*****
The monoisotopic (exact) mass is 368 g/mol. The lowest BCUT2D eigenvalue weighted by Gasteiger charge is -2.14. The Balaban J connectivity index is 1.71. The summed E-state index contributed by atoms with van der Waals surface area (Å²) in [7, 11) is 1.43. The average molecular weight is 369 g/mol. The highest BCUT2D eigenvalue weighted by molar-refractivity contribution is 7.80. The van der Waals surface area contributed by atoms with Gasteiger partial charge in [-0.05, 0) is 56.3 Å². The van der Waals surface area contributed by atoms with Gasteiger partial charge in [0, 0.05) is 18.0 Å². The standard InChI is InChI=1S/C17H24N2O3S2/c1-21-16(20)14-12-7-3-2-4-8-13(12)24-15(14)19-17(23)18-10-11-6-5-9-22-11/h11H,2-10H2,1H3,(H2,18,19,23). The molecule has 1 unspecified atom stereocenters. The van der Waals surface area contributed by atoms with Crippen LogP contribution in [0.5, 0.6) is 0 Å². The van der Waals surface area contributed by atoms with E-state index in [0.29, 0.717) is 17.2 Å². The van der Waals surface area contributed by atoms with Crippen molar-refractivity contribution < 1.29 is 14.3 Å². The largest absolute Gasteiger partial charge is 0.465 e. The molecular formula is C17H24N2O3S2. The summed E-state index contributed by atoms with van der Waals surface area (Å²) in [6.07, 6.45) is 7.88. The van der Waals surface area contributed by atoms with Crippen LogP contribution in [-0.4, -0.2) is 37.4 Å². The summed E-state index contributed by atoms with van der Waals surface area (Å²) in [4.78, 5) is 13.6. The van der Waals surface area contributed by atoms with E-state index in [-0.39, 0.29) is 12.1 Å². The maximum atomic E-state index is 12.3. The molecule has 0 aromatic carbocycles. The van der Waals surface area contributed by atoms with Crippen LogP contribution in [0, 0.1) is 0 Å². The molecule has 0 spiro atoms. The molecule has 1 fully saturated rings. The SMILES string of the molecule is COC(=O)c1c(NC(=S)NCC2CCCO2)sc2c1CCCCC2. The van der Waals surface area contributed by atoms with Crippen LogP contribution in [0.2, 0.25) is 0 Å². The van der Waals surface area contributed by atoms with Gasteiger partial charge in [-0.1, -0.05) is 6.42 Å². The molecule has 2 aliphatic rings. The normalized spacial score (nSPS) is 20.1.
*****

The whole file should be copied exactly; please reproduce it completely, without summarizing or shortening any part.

The monoisotopic (exact) mass is 368 g/mol. The lowest BCUT2D eigenvalue weighted by Gasteiger charge is -2.14. The Balaban J connectivity index is 1.71. The summed E-state index contributed by atoms with van der Waals surface area (Å²) in [7, 11) is 1.43. The average molecular weight is 369 g/mol. The highest BCUT2D eigenvalue weighted by molar-refractivity contribution is 7.80. The van der Waals surface area contributed by atoms with Gasteiger partial charge in [-0.05, 0) is 56.3 Å². The van der Waals surface area contributed by atoms with Gasteiger partial charge in [0, 0.05) is 18.0 Å². The standard InChI is InChI=1S/C17H24N2O3S2/c1-21-16(20)14-12-7-3-2-4-8-13(12)24-15(14)19-17(23)18-10-11-6-5-9-22-11/h11H,2-10H2,1H3,(H2,18,19,23). The molecule has 1 unspecified atom stereocenters. The van der Waals surface area contributed by atoms with Crippen LogP contribution in [0.5, 0.6) is 0 Å². The van der Waals surface area contributed by atoms with E-state index in [0.29, 0.717) is 17.2 Å². The van der Waals surface area contributed by atoms with Crippen molar-refractivity contribution < 1.29 is 14.3 Å². The largest absolute Gasteiger partial charge is 0.465 e. The molecular formula is C17H24N2O3S2. The summed E-state index contributed by atoms with van der Waals surface area (Å²) in [6.07, 6.45) is 7.88. The van der Waals surface area contributed by atoms with Crippen LogP contribution in [-0.4, -0.2) is 37.4 Å². The summed E-state index contributed by atoms with van der Waals surface area (Å²) in [4.78, 5) is 13.6. The van der Waals surface area contributed by atoms with E-state index in [-0.39, 0.29) is 12.1 Å². The maximum atomic E-state index is 12.3. The molecule has 0 aromatic carbocycles. The van der Waals surface area contributed by atoms with Crippen LogP contribution in [0, 0.1) is 0 Å². The molecule has 0 spiro atoms. The molecule has 1 fully saturated rings. The SMILES string of the molecule is COC(=O)c1c(NC(=S)NCC2CCCO2)sc2c1CCCCC2. The van der Waals surface area contributed by atoms with Crippen LogP contribution in [0.2, 0.25) is 0 Å². The van der Waals surface area contributed by atoms with Gasteiger partial charge in [-0.1, -0.05) is 6.42 Å². The molecule has 2 aliphatic rings. The normalized spacial score (nSPS) is 20.1.